Classifieds | Archives | Jobs | About TGT | Contact | Subscribe
 | 
Last updated 1 hour, 32 minutes ago
Printer Friendly Version | TGT@Twitter | RSS Feed |
HOME LOCAL MIDEAST ASIA WORLD BUSINESS SPORT OPINION WRITERS
Japan should ask people about nuclear fears: UN
November 27, 2012
 Print    Send to Friend

TOKYO: Japan should do more to address fears over radiation in the area around Fukushima, a UN health expert said on Monday, urging it to consult those affected by nuclear pollution.

Anand Grover, UN Special Rapporteur on the right to health, told reporters the government needed to depend less on experts and give more information directly to people living with nuclear fears.

“Everything should be done with the participation of communities,” he told reporters at the end of a 12-day tour of Japan that included Fukushima and Miyagi prefectures.

The Fukushima crisis, where reactors went into meltdown after cooling systems were swamped by the tsunami of March 2011, was “a man-made disaster,” said Grover, echoing the Japanese parliament’s own finding.

Grover said the failure of the government and plant operator Tokyo Electric Power Co to disclose key information on radiation limits had added to the confusion and hurt.

The government’s initial threshold for evacuation of 20 millisieverts per year “conveyed the message that effective radiation doses up to” that level were safe.

He said the “inconsistency” between that limit and the 5-millisievert dose allowed around Chernobyl before mandatory resettlement after its nuclear catastrophe “created confusion among a significant number of the local population, who increasingly doubt government data and policy”. Asked about how to clear up the confusion and reassure people, he urged the government not to rely too much on specialists. “I personally think experts know only part of the situation. Communities must be involved,” he said.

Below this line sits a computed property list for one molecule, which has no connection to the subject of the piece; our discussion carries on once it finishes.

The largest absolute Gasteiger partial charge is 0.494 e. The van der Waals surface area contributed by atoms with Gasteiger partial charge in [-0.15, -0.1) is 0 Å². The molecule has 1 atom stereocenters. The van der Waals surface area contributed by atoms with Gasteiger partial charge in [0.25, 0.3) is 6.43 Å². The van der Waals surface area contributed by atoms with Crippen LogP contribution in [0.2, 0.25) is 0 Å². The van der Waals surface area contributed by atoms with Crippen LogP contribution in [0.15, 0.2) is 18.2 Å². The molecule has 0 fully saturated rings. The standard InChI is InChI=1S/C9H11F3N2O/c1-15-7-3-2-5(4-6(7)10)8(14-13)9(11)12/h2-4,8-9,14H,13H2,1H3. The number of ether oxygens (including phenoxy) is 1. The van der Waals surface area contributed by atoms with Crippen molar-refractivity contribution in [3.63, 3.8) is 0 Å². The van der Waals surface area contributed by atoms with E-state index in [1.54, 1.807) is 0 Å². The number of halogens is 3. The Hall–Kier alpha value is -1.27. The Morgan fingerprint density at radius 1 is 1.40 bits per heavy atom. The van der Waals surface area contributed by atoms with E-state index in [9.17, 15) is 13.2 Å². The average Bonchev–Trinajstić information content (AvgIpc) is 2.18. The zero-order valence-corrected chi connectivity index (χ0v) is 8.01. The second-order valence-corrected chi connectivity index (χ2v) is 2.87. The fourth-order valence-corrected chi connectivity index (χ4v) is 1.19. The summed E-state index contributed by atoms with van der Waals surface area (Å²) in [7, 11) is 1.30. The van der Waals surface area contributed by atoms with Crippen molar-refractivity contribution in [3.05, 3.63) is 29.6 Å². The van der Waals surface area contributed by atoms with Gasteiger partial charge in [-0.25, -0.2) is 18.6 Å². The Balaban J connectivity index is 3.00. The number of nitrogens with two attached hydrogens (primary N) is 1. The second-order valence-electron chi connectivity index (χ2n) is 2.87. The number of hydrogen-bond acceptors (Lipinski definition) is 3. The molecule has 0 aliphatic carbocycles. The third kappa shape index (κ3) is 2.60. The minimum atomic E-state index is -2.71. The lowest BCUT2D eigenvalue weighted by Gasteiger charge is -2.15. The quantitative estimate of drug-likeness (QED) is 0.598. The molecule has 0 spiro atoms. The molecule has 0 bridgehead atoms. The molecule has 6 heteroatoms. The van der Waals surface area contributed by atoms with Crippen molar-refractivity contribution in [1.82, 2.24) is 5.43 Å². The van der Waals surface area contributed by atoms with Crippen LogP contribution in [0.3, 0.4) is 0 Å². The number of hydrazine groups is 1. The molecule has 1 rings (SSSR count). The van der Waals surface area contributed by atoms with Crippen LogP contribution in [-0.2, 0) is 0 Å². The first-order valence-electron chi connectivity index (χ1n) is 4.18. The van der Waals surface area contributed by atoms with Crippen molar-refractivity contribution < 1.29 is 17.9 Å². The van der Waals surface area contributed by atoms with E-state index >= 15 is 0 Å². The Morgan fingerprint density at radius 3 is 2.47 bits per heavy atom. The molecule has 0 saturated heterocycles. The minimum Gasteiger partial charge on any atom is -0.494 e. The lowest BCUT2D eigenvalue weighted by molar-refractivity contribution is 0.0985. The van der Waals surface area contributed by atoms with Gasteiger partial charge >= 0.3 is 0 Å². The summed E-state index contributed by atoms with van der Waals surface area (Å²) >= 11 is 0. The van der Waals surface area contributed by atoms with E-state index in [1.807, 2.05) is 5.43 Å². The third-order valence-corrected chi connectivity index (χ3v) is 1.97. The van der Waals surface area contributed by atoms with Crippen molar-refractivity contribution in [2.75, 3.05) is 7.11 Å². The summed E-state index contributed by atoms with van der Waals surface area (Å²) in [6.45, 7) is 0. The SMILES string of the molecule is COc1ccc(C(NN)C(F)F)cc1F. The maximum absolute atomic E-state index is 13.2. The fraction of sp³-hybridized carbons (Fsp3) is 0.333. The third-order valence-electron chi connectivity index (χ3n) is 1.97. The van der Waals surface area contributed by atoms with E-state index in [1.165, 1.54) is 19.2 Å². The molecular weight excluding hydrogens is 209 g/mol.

“During the visit, I have also heard from the affected residents, and particularly from such groups as persons with disabilities, young mothers and pregnant women, children and older persons, that they have had no say in decisions that affect them,” Grover said.

“I urge the government to ensure that the affected people, particularly the vulnerable groups, are fully involved in all decision-making processes” including in the formulation of health management surveys, designing of evaluation shelters and implementation of decontamination, he said.

Grover also said the government should widen the area over which it tests people for the effects of radiation, rather than limit it to residents of and visitors to Fukushima prefecture at the time of the disaster.

Agence France-Presse
 

Add this page to your favorite Social Bookmarking websites
Comments
 
Post a comment
 
Name:
Country:
City:
Email:
Comment:
 
    
    
Related Stories
Explosion rips US military depot in Japan
TOKYO: A blast ripped through a warehouse at a US military post on Monday and started a fire, while a blaze broke out at a steel plant, in separate accidents around the J..
Stop apologising for war, say Japanese in poll
TOKYO: Japan should stop apologising for its war record, according to a majority of voters surveyed in a poll published on Wednesday. But they were more divided about ..
Japan emperor regrets war atrocities
TOKYO: Emperor Akihito expressed rare “deep remorse” over his country’s wartime actions in an address on Saturday marking the 70th anniversary of Japan’s World War II sur..
Japan ends nuclear shutdown
TOKYO: Japan on Tuesday restarted its nuclear power programme after a shut-down triggered by the 2011 Fukushima crisis, as the government pushes to return to a cheaper en..
Japan arrests chief of MtGox Bitcoin exchange
TOKYO: Japanese police on Saturday arrested Mark Karpeles, head of the MtGox Bitcoin exchange, after a series of fraud allegations led to its spectacular collapse and ham..
 
FRONTPAGE
 
GALLERY
 
PANORAMA
 
TIME OUT
 
SPORT
 
 
Advertise | Copyright